The Living Wage is a Matter of Justice
Tax subsidies supporting low-wage, no-benefit jobs will only hurt everyone
One value that the labor movement and people of faith share is the imperative to respond to persons in need. Because social and economic justice is our common mission, we are compelled to seek solutions to the problems that cause need in the first place. That’s why we now are working together to pass a meaningful living-wage ordinance in Saint Paul.
In today’s world of part-time employment and low-wage jobs, more than 15% of our community officially lives in poverty. These are the “working poor.” In trying to support themselves, many of these work two and three jobs to make ends meet. Paul Wellstone used to say that anyone who worked 40 hours a week, year-round, should be able to support his or her family without relying on public assistance. Sadly, that’s not the case today.
Even official federal measurements — the poverty guideline and the minimum wage — give a misleading picture of the true cost of getting by. Poverty guidelines are based on an outdated 1963 formula extrapolated from the cost of food in a family budget. Since that time, the cost of housing, fuel and child-care, for instance, have increased significantly faster than food prices. But the poverty formula doesn’t reflect that. In reality, the shift means that families earning almost twice the “official” income threshold still live in poverty.
Some would argue that the minimum wage is supposed to be the social safety net. Unfortunately, the minimum wage is a poverty wage. It’s not a wage that families can live on. It doesn’t protect families from the devastation of a medical crisis. It doesn’t even keep up with inflation. If it did, the minimum wage today would be $9.12 an hour. It’s not. It’s only $6.15 in Minnesota, $5.15 nationally.
What we must move toward is a true living wage — a wage that supports self-sufficiency.
The City of Saint Paul presently is considering a living-wage ordinance. Similar to one Minneapolis passed last year, it would require businesses that receive city subsidies to pay their workers a living wage. Supporters of the ordinance, including labor unions and faith communities, want to make sure that, when the city spends taxpayers’ money or gives tax breaks for development projects, the tax money creates real jobs that provide a wage people can live on.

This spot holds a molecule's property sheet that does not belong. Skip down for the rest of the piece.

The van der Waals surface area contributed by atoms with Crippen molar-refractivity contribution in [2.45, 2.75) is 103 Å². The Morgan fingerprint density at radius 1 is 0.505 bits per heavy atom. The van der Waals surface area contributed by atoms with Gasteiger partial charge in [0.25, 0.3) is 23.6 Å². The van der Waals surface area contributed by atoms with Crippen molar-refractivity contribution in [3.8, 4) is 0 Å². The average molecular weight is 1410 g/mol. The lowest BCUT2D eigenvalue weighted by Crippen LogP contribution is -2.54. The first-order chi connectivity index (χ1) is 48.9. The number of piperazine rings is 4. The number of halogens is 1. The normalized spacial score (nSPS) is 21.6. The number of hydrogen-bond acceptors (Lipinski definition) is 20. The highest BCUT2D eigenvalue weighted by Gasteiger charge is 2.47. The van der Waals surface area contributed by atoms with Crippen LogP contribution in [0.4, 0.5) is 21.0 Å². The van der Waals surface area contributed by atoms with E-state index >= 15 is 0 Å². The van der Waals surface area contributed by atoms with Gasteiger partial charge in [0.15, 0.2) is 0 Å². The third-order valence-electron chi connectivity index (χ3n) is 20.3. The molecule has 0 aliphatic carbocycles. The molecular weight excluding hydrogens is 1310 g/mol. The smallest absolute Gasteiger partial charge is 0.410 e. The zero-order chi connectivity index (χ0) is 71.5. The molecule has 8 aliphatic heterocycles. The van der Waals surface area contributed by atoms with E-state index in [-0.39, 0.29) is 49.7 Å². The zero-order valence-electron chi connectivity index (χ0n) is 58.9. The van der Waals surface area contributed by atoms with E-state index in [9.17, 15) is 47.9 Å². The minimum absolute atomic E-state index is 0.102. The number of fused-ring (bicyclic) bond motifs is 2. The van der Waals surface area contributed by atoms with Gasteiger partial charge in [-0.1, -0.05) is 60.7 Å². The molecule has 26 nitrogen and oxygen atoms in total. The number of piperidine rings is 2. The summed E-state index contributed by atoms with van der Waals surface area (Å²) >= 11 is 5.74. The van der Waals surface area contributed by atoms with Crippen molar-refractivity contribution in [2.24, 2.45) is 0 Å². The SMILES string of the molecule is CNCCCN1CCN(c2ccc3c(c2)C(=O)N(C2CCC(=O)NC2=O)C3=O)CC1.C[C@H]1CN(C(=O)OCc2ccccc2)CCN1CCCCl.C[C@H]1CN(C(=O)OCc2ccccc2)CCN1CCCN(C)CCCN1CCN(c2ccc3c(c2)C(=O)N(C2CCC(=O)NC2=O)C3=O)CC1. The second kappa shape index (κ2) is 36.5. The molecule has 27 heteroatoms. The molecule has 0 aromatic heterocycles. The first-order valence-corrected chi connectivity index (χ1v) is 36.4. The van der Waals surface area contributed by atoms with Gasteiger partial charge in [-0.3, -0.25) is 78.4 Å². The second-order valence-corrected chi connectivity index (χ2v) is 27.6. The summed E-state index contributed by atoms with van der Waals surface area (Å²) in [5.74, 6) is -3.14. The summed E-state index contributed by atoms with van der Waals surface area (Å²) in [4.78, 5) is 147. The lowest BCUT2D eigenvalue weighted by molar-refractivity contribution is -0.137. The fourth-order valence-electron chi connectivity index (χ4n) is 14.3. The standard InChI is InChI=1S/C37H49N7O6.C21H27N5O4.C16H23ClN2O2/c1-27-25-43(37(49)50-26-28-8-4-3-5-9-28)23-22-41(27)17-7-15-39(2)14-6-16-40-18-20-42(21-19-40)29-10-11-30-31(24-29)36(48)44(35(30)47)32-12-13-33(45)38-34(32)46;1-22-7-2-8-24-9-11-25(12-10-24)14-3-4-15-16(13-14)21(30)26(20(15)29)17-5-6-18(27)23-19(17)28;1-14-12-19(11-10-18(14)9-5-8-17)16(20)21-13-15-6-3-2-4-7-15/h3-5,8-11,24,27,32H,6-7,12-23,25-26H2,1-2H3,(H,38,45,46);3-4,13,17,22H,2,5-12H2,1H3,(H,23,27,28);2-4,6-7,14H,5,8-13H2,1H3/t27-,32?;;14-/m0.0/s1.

The draft ordinance requires companies that receive these public subsidies to pay workers a wage that is 130% of the federal poverty guideline for a family of four, or $12.09 per hour. If the company provides health care, the wage requirement would be reduced to 110% of the poverty guideline, or $10.23 per hour. The proposed ordinance also would apply to many city contracts.
Some have argued that any private economic development that creates jobs should not be hindered by wage requirements, even if those developments receive a public subsidy. The truth, however, is that tax subsidies supporting low-wage, no-benefit jobs will only result in those workers having to rely on public assistance. Both taxpayers and workers deserve better than that. And what that means is that these jobs give workers a way truly to stand on their own.
A strong, enforceable living-wage ordinance is a necessary step in that direction. It is also a matter of justice. It is a step that unions and the religious community can and should take together.